Sunday, January 25, 1998

Review: "The Tough Guide to Fantasyland" by Diana Wynne Jones

(Editor's note: This review was written for a previous version of the site back in the late 1990s that featured a writer's page which no longer exists, though perhaps it should.)

I thought for a while about where to put this. I almost think it should go on my writer's page, because fantasy writers could definitely use the information contained in this book. Finally, though I decided to put it on the regular page, because you don't have to be a writer to enjoy this one.

Jones takes a hilarious jaunt through the typical "fantasyland." This tour hits all the major cliches, some I had never even noticed before she pointed them out. After reading her take on them, though, I thought "oh, yeah. That does pop up a lot."

The "tour guide" is arranged alphabetically, in a dictionary fashion, and she hits every cliche from "Adept" (One who has taken what amounts to the Postgraduate Course in Magic) to "Zombies" (...just the undead, except nastier, more pitiable and generally easier to kill.) And there are no shortage of stops in between. Watch out for the official management terms as well. You've seen them before whether you realize it or not. ("reek of wrongness").

This is an entertaining book for fantasy fans who have read one too many cliche, and it borders on being an indispensable reference for writers to avoid those pitfalls. Mainly, though, it's just funny. Check it out.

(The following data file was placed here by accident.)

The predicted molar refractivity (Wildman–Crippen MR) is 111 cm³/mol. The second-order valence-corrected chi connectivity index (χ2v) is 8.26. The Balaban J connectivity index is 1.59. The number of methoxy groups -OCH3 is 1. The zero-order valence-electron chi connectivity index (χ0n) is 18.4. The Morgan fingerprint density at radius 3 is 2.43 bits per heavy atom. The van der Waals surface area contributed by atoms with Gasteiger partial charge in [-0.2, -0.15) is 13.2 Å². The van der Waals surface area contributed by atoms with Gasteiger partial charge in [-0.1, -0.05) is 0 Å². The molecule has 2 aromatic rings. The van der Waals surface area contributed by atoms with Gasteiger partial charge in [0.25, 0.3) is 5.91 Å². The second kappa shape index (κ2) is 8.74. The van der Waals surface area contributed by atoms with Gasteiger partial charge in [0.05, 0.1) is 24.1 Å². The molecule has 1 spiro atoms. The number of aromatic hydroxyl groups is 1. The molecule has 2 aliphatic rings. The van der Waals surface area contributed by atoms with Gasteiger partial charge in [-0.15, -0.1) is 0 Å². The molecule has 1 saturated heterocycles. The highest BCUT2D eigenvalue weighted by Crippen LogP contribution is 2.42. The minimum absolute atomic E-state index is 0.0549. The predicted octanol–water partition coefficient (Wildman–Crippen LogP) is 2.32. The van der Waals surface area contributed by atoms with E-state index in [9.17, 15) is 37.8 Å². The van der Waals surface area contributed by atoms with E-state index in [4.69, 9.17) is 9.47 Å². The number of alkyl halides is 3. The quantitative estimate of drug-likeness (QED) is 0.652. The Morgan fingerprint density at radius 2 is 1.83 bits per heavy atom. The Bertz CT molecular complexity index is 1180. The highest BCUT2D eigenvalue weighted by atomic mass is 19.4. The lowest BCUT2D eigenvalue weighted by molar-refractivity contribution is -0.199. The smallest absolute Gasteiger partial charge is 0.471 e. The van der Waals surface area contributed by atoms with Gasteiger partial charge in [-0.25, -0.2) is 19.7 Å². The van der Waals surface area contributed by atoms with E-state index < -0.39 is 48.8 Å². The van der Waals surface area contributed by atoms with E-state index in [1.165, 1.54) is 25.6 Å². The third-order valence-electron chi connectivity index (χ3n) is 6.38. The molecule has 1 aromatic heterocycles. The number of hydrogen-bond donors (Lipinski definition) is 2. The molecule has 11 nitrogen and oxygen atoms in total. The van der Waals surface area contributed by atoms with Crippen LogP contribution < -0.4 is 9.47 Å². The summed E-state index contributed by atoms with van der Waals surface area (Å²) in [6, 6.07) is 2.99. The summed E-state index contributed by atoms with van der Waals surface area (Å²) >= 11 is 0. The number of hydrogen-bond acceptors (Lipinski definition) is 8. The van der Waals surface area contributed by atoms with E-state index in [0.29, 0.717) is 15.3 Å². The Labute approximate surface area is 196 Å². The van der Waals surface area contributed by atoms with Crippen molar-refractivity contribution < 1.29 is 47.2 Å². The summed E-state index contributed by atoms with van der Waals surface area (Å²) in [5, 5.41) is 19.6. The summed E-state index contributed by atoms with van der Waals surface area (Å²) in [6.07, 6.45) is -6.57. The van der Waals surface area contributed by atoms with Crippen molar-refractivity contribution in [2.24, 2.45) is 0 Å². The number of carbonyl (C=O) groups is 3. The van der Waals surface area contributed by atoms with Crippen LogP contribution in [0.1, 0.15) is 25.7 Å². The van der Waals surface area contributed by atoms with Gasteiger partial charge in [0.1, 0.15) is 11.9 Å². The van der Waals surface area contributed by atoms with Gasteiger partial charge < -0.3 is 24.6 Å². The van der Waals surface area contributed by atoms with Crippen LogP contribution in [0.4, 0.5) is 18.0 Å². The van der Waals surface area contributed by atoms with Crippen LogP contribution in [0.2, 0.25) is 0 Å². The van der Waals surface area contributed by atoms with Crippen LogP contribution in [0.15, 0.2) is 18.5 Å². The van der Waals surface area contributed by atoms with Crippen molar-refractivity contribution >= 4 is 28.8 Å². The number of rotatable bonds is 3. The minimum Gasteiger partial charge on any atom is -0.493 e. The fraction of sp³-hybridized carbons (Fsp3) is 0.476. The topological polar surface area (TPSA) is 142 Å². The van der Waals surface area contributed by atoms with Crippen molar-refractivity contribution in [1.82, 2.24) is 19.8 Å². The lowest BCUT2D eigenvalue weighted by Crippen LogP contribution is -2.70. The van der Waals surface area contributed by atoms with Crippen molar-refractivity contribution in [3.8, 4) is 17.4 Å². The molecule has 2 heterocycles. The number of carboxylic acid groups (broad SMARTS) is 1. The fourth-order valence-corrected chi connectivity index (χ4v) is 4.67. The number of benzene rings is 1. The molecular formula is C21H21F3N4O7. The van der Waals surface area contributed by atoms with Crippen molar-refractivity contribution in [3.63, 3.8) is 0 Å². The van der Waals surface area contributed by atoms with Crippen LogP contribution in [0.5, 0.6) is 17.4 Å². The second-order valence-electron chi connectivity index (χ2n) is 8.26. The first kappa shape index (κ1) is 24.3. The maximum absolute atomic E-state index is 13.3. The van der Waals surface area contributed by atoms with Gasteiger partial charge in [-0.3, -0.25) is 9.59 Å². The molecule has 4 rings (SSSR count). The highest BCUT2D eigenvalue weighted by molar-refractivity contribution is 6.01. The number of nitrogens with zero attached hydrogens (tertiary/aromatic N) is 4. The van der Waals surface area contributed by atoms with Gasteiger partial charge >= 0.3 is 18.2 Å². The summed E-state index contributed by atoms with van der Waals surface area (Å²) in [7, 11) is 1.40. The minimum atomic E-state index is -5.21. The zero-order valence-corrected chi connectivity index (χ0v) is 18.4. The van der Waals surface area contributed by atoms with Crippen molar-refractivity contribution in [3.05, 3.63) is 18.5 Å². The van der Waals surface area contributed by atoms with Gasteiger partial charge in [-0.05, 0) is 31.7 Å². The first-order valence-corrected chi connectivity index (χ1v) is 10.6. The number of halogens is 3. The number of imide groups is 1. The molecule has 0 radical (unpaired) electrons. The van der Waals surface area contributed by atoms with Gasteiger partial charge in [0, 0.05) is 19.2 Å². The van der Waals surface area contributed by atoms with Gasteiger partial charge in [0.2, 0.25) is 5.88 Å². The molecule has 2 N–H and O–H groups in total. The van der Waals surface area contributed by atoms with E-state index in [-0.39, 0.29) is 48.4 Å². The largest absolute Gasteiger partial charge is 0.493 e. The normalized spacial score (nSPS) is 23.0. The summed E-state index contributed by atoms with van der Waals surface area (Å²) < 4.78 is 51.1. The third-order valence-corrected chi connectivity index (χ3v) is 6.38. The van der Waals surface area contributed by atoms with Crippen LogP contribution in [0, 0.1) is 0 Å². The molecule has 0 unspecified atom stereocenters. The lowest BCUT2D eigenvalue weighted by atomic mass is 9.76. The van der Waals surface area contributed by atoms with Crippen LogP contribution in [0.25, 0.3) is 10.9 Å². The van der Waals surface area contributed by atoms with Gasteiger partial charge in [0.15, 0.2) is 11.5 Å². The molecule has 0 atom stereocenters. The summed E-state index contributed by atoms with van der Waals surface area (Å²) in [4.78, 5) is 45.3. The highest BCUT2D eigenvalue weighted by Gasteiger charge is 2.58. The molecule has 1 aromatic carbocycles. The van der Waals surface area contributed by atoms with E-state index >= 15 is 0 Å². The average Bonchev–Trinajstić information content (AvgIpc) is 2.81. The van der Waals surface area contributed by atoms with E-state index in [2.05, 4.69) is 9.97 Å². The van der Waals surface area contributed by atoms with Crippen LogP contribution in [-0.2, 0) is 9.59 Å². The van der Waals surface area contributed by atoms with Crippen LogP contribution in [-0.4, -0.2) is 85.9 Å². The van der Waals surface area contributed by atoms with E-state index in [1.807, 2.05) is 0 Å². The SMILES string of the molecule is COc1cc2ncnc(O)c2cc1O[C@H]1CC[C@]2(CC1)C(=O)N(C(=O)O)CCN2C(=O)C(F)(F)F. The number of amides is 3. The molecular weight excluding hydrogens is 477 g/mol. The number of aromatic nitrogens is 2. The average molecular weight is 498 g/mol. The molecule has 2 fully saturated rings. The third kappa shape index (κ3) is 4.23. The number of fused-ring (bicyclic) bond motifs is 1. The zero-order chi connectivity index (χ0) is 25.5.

Tuesday, January 20, 1998

Review: "Assassin's Quest" by Robin Hobb

This is a series that I hated to see end. It's been a while since a set of books captured my imagination like these three did.

This is the final installment of the story of Fitzchivalry the assassin and company, and it's also the best book in the series. Hobb creates characters that come to life on the page - characters that you know and care about.

I'm a sucker for a good wolf story anyway, but one of my favorite parts of this series is the bond between Nighteyes and Fitzchivalry. It brings needed drama and humor to the series. Hobb also takes an interesting view of dragons - another topic I'm a sucker for. Anytime an author can approach dragons from an angle I haven't seen before, as Hobb does here, I'm interested.

One word of warning to those of you who want an ending where everyone lives happily ever after. You might not want to get too involved in this one. While the ending is not exactly tragic, it's not the typical happy ending - another thing I like about it.

An excellent series. I'm looking forward to reading her new books.